A random guess would be that numactl-devel isn't installed on the
system. It's required for numa-related syscalls (there's a summary at
the end of configure saying whether libnuma was found, or you can ldd
libhwloc.so and see if libnuma is listed). This will go away in 2.0
because we don't use libnuma at all anymore.

Brice



Le 15/11/2017 09:51, Biddiscombe, John A. a écrit :
> Running my test on another machine (fedora 7.2) I get a 
> hwloc_get_area_memlocation fail
> with strerror = "Function not implemented"
>
> Does this mean that the OS has not implemented it (I'm using 1.11.8 hwloc 
> version - on the primary test machine I used 1.11.17) - am I doomed? - or 
> will things magically work if I upgrade to hwloc 2.0 etc etc
>
> Thanks
>
> JB
>
>
> -----Original Message-----
> From: hwloc-users [mailto:hwloc-users-boun...@lists.open-mpi.org] On Behalf 
> Of Biddiscombe, John A.
> Sent: 13 November 2017 15:37
> To: Hardware locality user list <hwloc-users@lists.open-mpi.org>
> Subject: Re: [hwloc-users] question about hwloc_set_area_membind_nodeset
>
> It's working and I'm seeing the binding pattern I hoped for.
>
> Thanks again
>
> JB
>
> ________________________________________
> From: hwloc-users [hwloc-users-boun...@lists.open-mpi.org] on behalf of Brice 
> Goglin [brice.gog...@inria.fr]
> Sent: 13 November 2017 15:32
> To: Hardware locality user list
> Subject: Re: [hwloc-users] question about hwloc_set_area_membind_nodeset
>
> The doc is wrong, flags are used, only for BY_NODESET. I actually fixed that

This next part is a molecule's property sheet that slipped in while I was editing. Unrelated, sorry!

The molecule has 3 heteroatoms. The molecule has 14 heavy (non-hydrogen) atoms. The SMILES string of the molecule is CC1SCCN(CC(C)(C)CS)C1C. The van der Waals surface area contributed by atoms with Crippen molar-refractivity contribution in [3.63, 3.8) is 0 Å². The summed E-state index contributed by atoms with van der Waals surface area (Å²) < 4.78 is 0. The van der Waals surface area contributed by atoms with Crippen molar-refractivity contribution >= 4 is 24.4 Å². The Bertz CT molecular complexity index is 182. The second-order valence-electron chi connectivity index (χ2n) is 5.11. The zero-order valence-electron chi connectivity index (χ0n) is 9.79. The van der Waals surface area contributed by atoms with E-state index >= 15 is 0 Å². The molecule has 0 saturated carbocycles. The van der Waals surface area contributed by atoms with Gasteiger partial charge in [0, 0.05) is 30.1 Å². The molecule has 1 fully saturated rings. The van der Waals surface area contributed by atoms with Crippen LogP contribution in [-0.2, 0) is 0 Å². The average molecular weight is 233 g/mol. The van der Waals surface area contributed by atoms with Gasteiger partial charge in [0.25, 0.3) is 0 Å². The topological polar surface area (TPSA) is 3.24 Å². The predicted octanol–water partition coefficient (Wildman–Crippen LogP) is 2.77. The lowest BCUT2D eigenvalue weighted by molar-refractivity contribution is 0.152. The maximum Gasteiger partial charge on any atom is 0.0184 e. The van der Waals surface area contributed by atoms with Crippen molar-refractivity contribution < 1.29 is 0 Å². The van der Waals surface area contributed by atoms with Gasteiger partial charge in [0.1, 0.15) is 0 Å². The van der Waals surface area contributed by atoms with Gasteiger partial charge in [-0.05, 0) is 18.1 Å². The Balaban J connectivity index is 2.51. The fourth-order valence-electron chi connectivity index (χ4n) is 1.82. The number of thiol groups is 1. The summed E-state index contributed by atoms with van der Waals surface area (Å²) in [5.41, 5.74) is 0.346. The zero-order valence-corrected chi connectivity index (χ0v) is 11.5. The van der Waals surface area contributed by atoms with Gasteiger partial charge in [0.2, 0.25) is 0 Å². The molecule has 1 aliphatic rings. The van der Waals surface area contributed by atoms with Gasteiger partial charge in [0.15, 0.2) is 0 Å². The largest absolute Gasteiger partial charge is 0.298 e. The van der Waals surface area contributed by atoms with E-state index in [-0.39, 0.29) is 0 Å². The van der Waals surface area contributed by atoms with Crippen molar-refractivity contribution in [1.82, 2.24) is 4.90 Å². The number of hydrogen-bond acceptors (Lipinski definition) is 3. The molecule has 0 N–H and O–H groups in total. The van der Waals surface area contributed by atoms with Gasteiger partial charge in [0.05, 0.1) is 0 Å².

> in git very recently.
>
> Brice
>
>
>
> Le 13/11/2017 07:24, Biddiscombe, John A. a écrit :
>> In the documentation for get_area_memlocation it says "If 
>> HWLOC_MEMBIND_BYNODESET is specified, set is considered a nodeset. Otherwise 
>> it's a cpuset."
>>
>> but it also says "Flags are currently unused."
>>
>> so where should the BY_NODESET policy be used? Does it have to be used with 
>> the original alloc call?
>>
>> thanks
>>
>> JB
>>
>> ________________________________________
>> From: hwloc-users [hwloc-users-boun...@lists.open-mpi.org] on behalf 
>> of Biddiscombe, John A. [biddi...@cscs.ch]
>> Sent: 13 November 2017 14:59
>> To: Hardware locality user list
>> Subject: Re: [hwloc-users] question about 
>> hwloc_set_area_membind_nodeset
>>
>> Brice
>>
>> aha. thanks. I knew I'd seen a function for that, but couldn't remember what 
>> it was.
>>
>> Cheers
>>
>> JB
>> ________________________________________
>> From: hwloc-users [hwloc-users-boun...@lists.open-mpi.org] on behalf 
>> of Brice Goglin [brice.gog...@inria.fr]
>> Sent: 13 November 2017 14:57
>> To: Hardware locality user list
>> Subject: Re: [hwloc-users] question about 
>> hwloc_set_area_membind_nodeset
>>
>> Use get_area_memlocation()
>>
>> membind() returns where the pages are *allowed* to go (anywhere)
>> memlocation() returns where the pages are actually allocated.
>>
>> Brice
>>
>>
>>
>>
>> Le 13/11/2017 06:52, Biddiscombe, John A. a écrit :
>>> Thank you to you both.
>>>